# Perception vs. Reality-relativity of time

I am new to physics, and have been especially persistent in trying to understand relativity. After a few days of research and Q & A, I understand relativity, and its effects on observations, however one thing continues to bother me. A few people that I have talked to all say that time really does slow down when the observer is traveling at greater velocities; that they age more slowly.

More specifically, this is my question; there are two twins, one standing on earth, and one who becomes an astronaut. The astronaut travels through space for a significant amount of time at a very high speed. When he returns, will he and his twin be the same age? In other words, does velocity effect the reality of aging?

Most of the people I have asked have said that the astronaut will be younger than his twin, but I cannot wrap my mind around that. I am becoming confused and frustrated with this concept, please help me sort this out. As I stated earlier; I am new to physics, so it would help me a lot if the replies use simple terminology so that I do not have to research the more complex vocabulary that is used by more experienced and versed physicists. Thank you =)

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JesseM
More specifically, this is my question; there are two twins, one standing on earth, and one who becomes an astronaut. The astronaut travels through space for a significant amount of time at a very high speed. When he returns, will he and his twin be the same age? In other words, does velocity effect the reality of aging?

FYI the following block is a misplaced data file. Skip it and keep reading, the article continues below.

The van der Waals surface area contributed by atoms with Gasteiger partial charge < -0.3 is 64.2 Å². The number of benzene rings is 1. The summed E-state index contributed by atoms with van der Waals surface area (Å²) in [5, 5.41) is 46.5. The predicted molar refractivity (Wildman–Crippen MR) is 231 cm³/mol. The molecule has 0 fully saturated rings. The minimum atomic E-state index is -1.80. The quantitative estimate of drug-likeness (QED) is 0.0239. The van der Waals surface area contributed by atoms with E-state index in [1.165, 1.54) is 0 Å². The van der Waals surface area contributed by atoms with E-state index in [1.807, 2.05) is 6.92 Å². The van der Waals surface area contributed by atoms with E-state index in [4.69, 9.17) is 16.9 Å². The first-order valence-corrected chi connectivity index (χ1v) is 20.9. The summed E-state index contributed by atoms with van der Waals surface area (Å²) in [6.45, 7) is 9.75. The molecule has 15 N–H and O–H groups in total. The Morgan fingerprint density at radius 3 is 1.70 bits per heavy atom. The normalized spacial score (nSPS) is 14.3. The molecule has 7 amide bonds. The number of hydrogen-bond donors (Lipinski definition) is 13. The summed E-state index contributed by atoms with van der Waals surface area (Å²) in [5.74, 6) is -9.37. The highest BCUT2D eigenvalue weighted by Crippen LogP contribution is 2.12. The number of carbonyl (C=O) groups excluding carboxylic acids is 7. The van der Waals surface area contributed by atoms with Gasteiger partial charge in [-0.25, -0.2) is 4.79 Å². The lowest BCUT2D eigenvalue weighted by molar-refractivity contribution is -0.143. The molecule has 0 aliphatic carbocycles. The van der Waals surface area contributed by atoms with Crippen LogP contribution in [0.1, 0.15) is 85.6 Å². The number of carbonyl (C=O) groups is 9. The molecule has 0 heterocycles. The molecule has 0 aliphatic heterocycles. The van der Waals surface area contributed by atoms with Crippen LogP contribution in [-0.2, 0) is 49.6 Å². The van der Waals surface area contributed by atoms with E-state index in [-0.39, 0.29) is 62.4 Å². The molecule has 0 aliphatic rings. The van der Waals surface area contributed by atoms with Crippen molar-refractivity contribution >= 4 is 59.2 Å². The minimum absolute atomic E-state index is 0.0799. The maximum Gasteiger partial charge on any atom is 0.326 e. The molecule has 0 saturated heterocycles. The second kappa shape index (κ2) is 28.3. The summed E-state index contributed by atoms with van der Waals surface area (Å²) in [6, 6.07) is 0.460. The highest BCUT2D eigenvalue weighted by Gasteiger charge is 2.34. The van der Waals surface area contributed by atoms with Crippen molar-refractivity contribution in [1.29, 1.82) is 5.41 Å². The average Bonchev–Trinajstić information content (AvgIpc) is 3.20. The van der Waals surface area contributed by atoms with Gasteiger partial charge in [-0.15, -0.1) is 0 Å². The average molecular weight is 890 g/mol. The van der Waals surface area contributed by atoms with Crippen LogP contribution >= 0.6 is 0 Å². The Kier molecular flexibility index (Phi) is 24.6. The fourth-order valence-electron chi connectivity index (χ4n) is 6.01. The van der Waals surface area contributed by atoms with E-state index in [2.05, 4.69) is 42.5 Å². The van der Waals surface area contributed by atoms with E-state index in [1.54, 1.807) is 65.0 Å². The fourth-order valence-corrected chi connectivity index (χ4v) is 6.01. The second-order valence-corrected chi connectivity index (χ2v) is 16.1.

If one twin moves inertially (doesn't change speed or direction) while the other moves away from him for a while, then accelerates to turn around and returns, the twin who accelerated will be younger when they reunite. This is known as the "twin paradox", there's a lot of detailed info here:

the answer is 'the sheep are black on one side'.

most confusion with relativity is a result of not understanding 'relativity of simultaneity'.

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Dale
Mentor
I like the link provided by JesseM above. It is important that you also know that this is not optical illusion, but instead has been verified experimentally to high precision: http://www.edu-observatory.org/physics-faq/Relativity/SR/experiments.html

The way I prefer to think of this is in geometric terms. You know that if you have two points on a piece of paper then the shortest path between those two points is a straight line. Similarly with relativity, where a straight line is an inertial objest's path. But the distance formula is Minkowski's instead of Euclid's so that the longest interval between two events is a straight line. Clocks measure this interval, not "coordinate time".